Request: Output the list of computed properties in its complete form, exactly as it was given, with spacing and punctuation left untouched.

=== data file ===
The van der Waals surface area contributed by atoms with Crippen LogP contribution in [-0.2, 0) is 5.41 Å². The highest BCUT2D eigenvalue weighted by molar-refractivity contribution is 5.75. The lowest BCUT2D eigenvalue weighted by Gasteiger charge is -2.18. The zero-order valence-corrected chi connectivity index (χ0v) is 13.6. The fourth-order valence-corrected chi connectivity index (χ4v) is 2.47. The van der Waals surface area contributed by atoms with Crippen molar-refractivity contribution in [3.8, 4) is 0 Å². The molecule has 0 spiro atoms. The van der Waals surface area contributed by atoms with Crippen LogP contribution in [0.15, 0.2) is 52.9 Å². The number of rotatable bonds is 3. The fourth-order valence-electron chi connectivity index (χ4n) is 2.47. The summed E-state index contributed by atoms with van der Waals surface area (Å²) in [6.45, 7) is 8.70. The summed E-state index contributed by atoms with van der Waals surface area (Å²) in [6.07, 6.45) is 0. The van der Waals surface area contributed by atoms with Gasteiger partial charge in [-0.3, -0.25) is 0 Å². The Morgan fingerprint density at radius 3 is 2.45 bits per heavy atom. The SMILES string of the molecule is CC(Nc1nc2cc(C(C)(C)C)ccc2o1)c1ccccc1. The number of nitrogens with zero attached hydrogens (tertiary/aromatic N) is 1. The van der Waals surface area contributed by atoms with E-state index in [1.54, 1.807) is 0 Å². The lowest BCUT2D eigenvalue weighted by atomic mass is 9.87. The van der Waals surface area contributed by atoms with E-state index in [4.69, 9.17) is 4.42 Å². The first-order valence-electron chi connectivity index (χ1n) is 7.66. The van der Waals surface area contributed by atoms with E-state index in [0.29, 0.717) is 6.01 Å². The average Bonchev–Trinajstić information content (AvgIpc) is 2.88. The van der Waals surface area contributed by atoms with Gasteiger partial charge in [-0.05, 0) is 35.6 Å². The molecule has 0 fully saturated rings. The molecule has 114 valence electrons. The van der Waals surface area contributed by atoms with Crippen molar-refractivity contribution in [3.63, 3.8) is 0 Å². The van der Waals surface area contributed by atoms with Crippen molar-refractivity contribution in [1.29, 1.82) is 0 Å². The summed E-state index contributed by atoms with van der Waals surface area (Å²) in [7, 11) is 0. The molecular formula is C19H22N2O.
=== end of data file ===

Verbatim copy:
The van der Waals surface area contributed by atoms with Crippen LogP contribution in [-0.2, 0) is 5.41 Å². The highest BCUT2D eigenvalue weighted by molar-refractivity contribution is 5.75. The lowest BCUT2D eigenvalue weighted by Gasteiger charge is -2.18. The zero-order valence-corrected chi connectivity index (χ0v) is 13.6. The fourth-order valence-corrected chi connectivity index (χ4v) is 2.47. The van der Waals surface area contributed by atoms with Crippen molar-refractivity contribution in [3.8, 4) is 0 Å². The molecule has 0 spiro atoms. The van der Waals surface area contributed by atoms with Crippen LogP contribution in [0.15, 0.2) is 52.9 Å². The number of rotatable bonds is 3. The fourth-order valence-electron chi connectivity index (χ4n) is 2.47. The summed E-state index contributed by atoms with van der Waals surface area (Å²) in [6.45, 7) is 8.70. The summed E-state index contributed by atoms with van der Waals surface area (Å²) in [6.07, 6.45) is 0. The van der Waals surface area contributed by atoms with Gasteiger partial charge in [-0.3, -0.25) is 0 Å². The Morgan fingerprint density at radius 3 is 2.45 bits per heavy atom. The SMILES string of the molecule is CC(Nc1nc2cc(C(C)(C)C)ccc2o1)c1ccccc1. The number of nitrogens with zero attached hydrogens (tertiary/aromatic N) is 1. The van der Waals surface area contributed by atoms with E-state index in [1.54, 1.807) is 0 Å². The lowest BCUT2D eigenvalue weighted by atomic mass is 9.87. The van der Waals surface area contributed by atoms with E-state index in [4.69, 9.17) is 4.42 Å². The first-order valence-electron chi connectivity index (χ1n) is 7.66. The van der Waals surface area contributed by atoms with E-state index in [0.29, 0.717) is 6.01 Å². The average Bonchev–Trinajstić information content (AvgIpc) is 2.88. The van der Waals surface area contributed by atoms with Gasteiger partial charge in [-0.05, 0) is 35.6 Å². The molecule has 0 fully saturated rings. The molecule has 114 valence electrons. The van der Waals surface area contributed by atoms with Crippen molar-refractivity contribution in [3.63, 3.8) is 0 Å². The van der Waals surface area contributed by atoms with Crippen molar-refractivity contribution in [1.29, 1.82) is 0 Å². The summed E-state index contributed by atoms with van der Waals surface area (Å²) in [7, 11) is 0. The molecular formula is C19H22N2O.